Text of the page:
Cemetery Junction (Blu-ray)
Three young friends living in the dead end town of Cemetery Junction, England during the 70s are all looking for a change in life, even if a couple of them don’t yet realize it. Freddy’s new job holds the promise of a brighter future but his vision becomes clouded by his friends and his rekindled affection for a childhood sweetheart who just happens to be engaged as well as his new boss’ daughter.
CEMETERY JUNCTION was unknown to me but I’m not surprised as a lot of British based films and TV shows generally fly below radar. Ricky Gervais and Stephen Merchant (two actors made famous by one such TV show, EXTRAS, which I discovered by accident and ended up really enjoying) co-wrote and co-directed the film which gave it merit in my opinion and definitely helped the comedic bits flow as Gervais’ style of humour was all over it. Gervais in particular played a small role but despite playing a deadbeat father, his few lines were gold in the funny bank.
What humour there was (I wish there’d been more) carries the film rather well through the dramatic odds and ends. The storyline, values, drama and conflicts were a connect the dot series of clichés that have been done so much better in films like GOOD WILL HUNTING for example. The struggle with becoming worthless and living out a life of mediocrity is a common worry in us all but I fail to see the need for yet another film based upon it. The dialogue here is “win or lose” depending on how much (if at all) you enjoy British flicks and or humour. Some of it grows on you for sure but as with EXTRAS, there are cringe-worthy moments that don’t make a lot of sense.
The acting was decent for a bunch of dudes who’ve mostly starred in TV roles and then you have Ralph Fiennes (who’s mostly starred in HARRY POTTER roles lately) making a dull appearance alongside WATCHMEN’s Matthew Goode and the once hot but now frumpy Emily Watson (a shame). Fiennes and Goode have real acting potential but seem to be struggling when it comes to finding decent roles lately. Fiennes’ Potter bus will be leaving the station here soon so he needs to revisit some of his old swagger from films like RED DRAGON and even STRANGE DAYS (if you remember that one).
CEMETERY JUNCTION isn’t all bad for a film you’ve no doubt never heard of and hence don’t really care too much about seeing but even then it’s only a rental and only watchable if you can tolerate British style comedy. I liked Merchant’s brief cameo at the winner’s ball but would have liked to see he and Gervais both have some more screen time (then again, I guess they didn’t want to force their way into the film). The dramatic and romantic sides of this tale play out exactly as I figured they would (it’s quite obvious) but I’ve seen worse endings. Besides, if for no other reason, you should watch this movie simply because of Snork’s tattoo which was one of the funniest things I’ve seen in a long time.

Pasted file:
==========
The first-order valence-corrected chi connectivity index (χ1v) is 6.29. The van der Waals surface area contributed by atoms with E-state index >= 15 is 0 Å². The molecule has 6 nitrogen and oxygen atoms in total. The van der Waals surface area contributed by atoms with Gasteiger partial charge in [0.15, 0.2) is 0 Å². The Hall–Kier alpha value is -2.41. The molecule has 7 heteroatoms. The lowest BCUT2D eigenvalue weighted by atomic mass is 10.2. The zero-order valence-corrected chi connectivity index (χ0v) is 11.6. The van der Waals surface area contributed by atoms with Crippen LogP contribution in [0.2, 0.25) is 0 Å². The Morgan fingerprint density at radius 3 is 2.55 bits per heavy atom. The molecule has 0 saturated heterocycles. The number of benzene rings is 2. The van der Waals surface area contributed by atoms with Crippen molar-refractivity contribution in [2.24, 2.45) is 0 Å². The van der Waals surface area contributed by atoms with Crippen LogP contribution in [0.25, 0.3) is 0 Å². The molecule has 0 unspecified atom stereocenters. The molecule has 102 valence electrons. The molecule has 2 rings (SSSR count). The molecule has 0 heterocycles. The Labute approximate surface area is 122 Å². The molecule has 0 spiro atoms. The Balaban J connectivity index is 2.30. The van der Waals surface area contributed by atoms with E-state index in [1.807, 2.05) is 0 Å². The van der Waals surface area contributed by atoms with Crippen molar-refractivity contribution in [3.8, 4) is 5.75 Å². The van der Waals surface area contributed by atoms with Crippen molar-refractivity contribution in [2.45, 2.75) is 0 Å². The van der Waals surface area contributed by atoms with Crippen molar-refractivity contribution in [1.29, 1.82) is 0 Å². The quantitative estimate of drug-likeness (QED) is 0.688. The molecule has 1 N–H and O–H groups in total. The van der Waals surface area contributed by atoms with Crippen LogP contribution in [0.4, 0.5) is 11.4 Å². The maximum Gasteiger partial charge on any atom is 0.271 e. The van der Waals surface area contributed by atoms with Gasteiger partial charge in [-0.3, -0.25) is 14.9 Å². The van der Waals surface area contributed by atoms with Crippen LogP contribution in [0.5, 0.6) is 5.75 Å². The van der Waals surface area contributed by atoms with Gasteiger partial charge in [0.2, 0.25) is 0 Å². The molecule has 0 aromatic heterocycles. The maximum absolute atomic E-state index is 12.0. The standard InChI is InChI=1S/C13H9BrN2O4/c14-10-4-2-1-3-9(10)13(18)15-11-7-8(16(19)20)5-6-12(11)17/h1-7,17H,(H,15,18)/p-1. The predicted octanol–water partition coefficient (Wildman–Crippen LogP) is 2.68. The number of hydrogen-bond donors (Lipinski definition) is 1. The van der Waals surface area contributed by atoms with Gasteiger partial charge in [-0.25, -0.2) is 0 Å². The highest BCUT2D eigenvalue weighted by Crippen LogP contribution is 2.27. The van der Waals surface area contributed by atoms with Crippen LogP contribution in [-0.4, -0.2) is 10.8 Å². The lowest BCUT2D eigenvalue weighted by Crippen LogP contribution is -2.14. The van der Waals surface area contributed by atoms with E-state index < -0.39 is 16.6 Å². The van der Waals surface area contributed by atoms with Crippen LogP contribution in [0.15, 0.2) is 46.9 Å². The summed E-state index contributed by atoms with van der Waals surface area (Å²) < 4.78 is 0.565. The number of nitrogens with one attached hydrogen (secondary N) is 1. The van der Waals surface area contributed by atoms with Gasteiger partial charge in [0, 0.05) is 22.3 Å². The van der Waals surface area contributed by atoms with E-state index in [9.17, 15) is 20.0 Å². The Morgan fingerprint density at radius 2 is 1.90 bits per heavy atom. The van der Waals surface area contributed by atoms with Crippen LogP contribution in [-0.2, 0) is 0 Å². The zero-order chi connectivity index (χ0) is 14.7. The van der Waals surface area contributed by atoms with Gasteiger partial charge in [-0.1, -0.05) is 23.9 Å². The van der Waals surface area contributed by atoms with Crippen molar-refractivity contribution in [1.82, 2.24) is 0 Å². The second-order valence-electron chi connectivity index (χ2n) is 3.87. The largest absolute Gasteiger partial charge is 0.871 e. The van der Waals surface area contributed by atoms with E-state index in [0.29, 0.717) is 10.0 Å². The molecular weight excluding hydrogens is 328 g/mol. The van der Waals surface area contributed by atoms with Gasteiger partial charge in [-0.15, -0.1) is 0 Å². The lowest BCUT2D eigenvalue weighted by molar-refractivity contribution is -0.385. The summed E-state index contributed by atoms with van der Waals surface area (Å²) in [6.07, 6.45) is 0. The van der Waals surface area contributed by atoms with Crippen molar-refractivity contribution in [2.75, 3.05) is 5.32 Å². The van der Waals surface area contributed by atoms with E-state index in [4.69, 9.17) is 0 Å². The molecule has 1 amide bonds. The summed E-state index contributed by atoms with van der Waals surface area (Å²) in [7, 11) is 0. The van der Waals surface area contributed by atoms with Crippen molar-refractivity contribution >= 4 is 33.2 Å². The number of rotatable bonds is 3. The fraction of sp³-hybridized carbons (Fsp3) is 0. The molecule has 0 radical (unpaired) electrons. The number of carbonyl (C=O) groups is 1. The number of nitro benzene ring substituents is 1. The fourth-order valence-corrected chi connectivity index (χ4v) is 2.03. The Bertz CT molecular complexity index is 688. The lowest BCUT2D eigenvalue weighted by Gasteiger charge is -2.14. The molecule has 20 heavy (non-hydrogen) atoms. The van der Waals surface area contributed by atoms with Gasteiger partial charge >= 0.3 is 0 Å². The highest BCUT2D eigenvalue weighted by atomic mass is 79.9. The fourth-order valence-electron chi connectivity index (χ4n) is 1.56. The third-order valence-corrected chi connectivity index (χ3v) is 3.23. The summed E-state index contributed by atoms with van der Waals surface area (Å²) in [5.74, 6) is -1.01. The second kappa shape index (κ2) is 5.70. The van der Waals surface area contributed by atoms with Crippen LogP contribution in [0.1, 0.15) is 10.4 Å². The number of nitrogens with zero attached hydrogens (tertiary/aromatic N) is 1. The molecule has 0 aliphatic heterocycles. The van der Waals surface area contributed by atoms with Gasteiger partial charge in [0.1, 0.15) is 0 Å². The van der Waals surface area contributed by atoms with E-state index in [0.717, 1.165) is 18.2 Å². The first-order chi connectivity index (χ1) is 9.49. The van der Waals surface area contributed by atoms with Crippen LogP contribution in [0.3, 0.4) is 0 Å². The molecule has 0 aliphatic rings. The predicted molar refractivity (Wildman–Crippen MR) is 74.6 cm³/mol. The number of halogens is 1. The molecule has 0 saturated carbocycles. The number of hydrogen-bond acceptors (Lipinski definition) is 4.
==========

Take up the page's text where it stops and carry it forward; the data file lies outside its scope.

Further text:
Video: 2.40:1 Widescreen in 1080p HD with AVC codec. I don’t know much more about the 70s than I got from movies and THAT 70s SHOW but from what I could tell it was well done and looked legit.
Audio: 5.1 DTS-HD in English and French with the same subtitle options. I can’t help but laugh at British cursing as most times I have absolutely no idea what they’re saying but it still sounds cool.
Commentary (1:34:35): There are two commentaries; one with Ricky Gervais and Stephen Merchant which is funny as hell thanks to this great duo and the second is equally well done and noteworthy as the three main cast members take it away, something most films fail to include these days.
Deleted Scenes (13:36): Most of this is junk but the extended scene with Freddy’s family and the funeral appointment scam were pure gold.
Blooper Reel (13:42): This is the longest blooper reel I’ve ever seen which wouldn’t be so bad if it was funny. The British must do things a little differently.
The Directors: A Conversation with Ricky Gervais and Stephen Merchant (15:07): Here the boys give us a making-of segment where they explain how this film was a long time coming. I thought it would be funnier but the guys said they distinctly went away from standard comedy.
The Lads Look Back: The Stars Discuss Cemetery Junction (10:14): Here the three lead actors reminisce about their auditions, meeting Ricky and Stephen and their real chemistry on and off set. These guys had a blast.
Seventies Style: Production and Costume Design (8:44): I thought they did a great job bringing back the seventies but the real deal closer for me was wardrobe, music and dancing in the nightclub.
Production Featurettes (6:45): This is just another brief making-of piece that breaks the film down in weekly intervals.
Previews: There are six very decent trailers to choose from.